0211ShortTermPastureManagem.cfm Agent offers tips for short-term pasture management
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Agent offers tips for short-term pasture management


By David G. Hallauer

Meadowlark Extension District Agent

As dry conditions persist, forage producers may be mulling over their options for 2013. I want to address a few "short-term" thoughts as they relate to our forage systems.

First, most stands have likely been set back by the past couple of summers/early falls. Grass plants need a recovery period where they can grow vigorously, producing leaves that will use photosynthetic activity to send carbohydrates to their root systems. 2012 didn't provide much of that and I would argue that 2011 didn't either over much of the area. So what? Without that "recovery," grass plants tend to be less vigorous, have less winter survival, and green up later in the spring. In normal years, we can probably overcome that. In years like the last two, that can really set the stand behind and make it hard for it to ever catch up. Some of last summer's short hay crops were indicators of that.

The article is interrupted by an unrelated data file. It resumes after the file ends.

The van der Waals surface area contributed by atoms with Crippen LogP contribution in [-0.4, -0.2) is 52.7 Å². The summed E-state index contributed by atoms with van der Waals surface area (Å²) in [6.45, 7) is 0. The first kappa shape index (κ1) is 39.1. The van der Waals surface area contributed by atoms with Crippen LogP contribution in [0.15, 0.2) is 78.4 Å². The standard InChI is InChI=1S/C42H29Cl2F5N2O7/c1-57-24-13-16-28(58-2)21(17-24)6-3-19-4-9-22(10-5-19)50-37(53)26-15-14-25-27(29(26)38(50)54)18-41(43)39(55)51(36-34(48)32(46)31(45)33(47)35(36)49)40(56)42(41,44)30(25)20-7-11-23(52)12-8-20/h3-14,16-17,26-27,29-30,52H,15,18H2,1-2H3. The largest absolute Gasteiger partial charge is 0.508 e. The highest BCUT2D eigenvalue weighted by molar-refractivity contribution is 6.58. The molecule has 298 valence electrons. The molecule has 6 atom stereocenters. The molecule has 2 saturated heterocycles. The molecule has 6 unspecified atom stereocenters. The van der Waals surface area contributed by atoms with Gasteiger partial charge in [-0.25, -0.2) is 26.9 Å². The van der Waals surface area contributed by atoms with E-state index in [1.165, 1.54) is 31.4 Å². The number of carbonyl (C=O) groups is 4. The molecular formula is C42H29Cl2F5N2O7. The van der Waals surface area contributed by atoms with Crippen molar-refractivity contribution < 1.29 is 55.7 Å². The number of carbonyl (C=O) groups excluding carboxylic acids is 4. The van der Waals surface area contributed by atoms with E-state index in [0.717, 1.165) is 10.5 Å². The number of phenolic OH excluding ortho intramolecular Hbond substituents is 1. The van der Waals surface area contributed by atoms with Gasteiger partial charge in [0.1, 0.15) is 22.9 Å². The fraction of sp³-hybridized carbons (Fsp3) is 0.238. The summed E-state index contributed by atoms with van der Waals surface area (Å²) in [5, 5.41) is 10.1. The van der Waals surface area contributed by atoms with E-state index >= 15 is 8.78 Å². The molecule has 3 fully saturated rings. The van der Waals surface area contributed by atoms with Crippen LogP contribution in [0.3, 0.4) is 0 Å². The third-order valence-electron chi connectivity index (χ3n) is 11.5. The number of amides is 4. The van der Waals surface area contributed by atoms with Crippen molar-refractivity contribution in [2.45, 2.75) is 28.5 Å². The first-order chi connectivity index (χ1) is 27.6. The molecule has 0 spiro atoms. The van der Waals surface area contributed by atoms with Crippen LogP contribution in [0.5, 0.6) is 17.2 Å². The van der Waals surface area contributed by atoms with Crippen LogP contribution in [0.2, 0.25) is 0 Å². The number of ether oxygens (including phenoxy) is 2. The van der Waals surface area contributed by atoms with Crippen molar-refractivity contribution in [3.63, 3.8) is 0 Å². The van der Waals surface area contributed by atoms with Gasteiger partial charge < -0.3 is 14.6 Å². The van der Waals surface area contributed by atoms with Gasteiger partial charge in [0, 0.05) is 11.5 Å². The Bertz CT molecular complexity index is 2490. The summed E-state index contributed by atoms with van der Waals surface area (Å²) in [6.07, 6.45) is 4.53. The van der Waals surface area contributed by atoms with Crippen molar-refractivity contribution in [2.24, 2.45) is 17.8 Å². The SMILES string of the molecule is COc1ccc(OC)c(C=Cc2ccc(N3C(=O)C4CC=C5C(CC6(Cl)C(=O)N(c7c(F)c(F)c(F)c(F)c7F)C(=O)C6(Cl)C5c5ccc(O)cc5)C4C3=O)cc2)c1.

Second, cool-season forage stands will still benefit from fertilizer, even under dry conditions. Under normal conditions, pastures grazed spring and fall need about 100 pounds of total nitrogen per acre. Apply 60 percent in the winter/early spring and the remainder in late August/early September along with needed phosphorus and potassium. I would suggest not planning for a failure by not applying fertilizer. Even if you cut back just a little, the grass will still respond to fertilizer with some moisture. Apply N to non-frozen soils or risk losing it during any moisture we do get and get it on as soon as you can. P and K may merit application in the fall.

Third, be ready to measure forage supplies. It's difficult to plan ahead or be able to make any decisions if you don't know what you have. If you've never given any thought to measuring forage height or trying to get an estimate of how much forage you have, this might be the year to start planning as such. Talk with your District Extension Agent about how to take some measurements.

And finally, start to plan ahead. Make your forage management system as flexible as possible.

Date: 2/18/2013



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